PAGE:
We return now to Michael Breen’s, Modern Myths: Stories from the Bible, with synopses of his stories. So as not to be a spoiler, I will avoid discussing the end of any of these short works.

An Evening at the Club

This science fiction-like short fictional piece imagines the gods of humanity as members of a divine club called the Cosmogony Society meeting on a distant planet. The treasures of the club are modern and prehistoric hunting trophies, living tapestries, and its polyglot library with precious original religious and philosophical masterpieces.  The main speaker, a god named Hadad,1 recounts in brief the narrative of the Old and New Testaments. We are told that when the gods divided up Earth, JHWH insisted he would create humans as immortal beings (by their eating fruit from the Tree of Life) in a separate paradise (Eden). Hadad mocks JHWH who was repetitively surprised by human disobedience which he punished by driving them out of paradise and forcing them deeper and deeper into the realms of the other gods where they become progressively morally depraved. However Hadad seems to express admiration for JHWH’s solution of sending a deus ex machina2 to redeem mankind.

The Mark of Cain

This remarkable story, the author’s favorite, retells the story of Cain and Abel from Genesis (4:1-24) including God’s act of marking Cain on the forehead to protect him from the violence of his fellow humans. However Breen expands the story after Cain’s expulsion to Nod beyond the mere chronicle of his descendants listed in the Bible. At one point, Cain comes upon Adam’s image originating from Sheol 4 but seen in a pool of water at the root of the mountain, Ekur.3 Their conversation is perhaps the most poignant of Breen’s entire book as Adam pleads with Cain to find a means of redemption and hope for humanity in the face of inevitable sin, death, and damnation. It is also here that Cain asks Adam about the mark on his forehead and is told, “It is a strange mark, it is one I have not seen before. I do not know it. Did God place it on you? If He did, then joy and sorrow and day and night are yours.”5 There is so much to this rich story, including the unfolding significance of Cain’s mark of opposites, but I will leave it for the reader to discover this treasure for himself of herself.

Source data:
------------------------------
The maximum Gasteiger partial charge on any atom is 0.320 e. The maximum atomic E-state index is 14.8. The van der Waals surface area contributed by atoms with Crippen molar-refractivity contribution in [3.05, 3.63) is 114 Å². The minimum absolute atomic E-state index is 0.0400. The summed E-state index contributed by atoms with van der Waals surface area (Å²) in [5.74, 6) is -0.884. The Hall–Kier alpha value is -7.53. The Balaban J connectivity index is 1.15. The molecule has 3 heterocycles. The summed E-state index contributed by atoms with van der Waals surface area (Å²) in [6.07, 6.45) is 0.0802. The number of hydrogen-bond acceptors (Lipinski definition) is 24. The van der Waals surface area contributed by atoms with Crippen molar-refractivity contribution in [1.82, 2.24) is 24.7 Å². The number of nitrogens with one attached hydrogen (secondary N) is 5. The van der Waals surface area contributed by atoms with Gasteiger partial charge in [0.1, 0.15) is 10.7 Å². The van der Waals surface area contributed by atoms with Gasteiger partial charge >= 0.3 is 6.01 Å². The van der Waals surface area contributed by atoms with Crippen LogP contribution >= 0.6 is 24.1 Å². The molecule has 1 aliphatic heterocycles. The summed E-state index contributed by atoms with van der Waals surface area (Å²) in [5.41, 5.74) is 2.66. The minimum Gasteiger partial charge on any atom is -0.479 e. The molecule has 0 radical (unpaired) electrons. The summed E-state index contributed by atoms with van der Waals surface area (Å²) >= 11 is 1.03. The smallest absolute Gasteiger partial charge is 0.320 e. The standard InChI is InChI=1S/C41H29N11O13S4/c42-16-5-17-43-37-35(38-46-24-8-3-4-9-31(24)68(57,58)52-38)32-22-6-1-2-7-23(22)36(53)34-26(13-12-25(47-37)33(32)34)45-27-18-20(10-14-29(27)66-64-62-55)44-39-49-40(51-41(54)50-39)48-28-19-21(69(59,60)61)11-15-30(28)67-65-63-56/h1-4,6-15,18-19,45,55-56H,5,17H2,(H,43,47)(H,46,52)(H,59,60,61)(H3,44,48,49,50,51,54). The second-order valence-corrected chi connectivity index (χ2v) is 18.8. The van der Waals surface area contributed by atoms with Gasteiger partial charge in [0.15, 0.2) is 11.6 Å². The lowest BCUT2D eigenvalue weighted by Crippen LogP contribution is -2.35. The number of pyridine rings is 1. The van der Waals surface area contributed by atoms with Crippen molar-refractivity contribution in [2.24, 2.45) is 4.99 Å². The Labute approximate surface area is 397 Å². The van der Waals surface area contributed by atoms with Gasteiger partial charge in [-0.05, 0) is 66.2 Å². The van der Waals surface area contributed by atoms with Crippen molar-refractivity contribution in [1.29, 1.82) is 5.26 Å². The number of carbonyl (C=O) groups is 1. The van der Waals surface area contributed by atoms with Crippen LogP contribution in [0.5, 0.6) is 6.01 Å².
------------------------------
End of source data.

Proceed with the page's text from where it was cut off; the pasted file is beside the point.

1Hadad, whose name derives from the Semitic word for “thunder” was the Western Semitic god of thunder and storms, often called Ba’al in the Bible (from Wikipedia).

2deus ex machina in ancient Greece and Roman drama, a god introduced into a play to resolve the entanglements of the plot. Also means any artificial or improbable device resolving the difficulties of a plot. (Webster’s Unabridged Dictionary)

3Sheol is the Hebrew word for the abode of the dead or departed spirits, equivalent to the Greek Hades or Christian Hell.

4 Ekur also known as Duranki is a Sumerian term meaning “mountain house.” It was the site of the assembly of the gods, a divine paradise (parallel to Mount Olympus in Greek mythology). The actual structure was the most revered sacred building of ancient Sumer (from Wikipedia).

5Breen Michael, Modern Myths; Stories from the Bible. Self-published, 2018. ISBN 978-0-692-14254-7, page 35.

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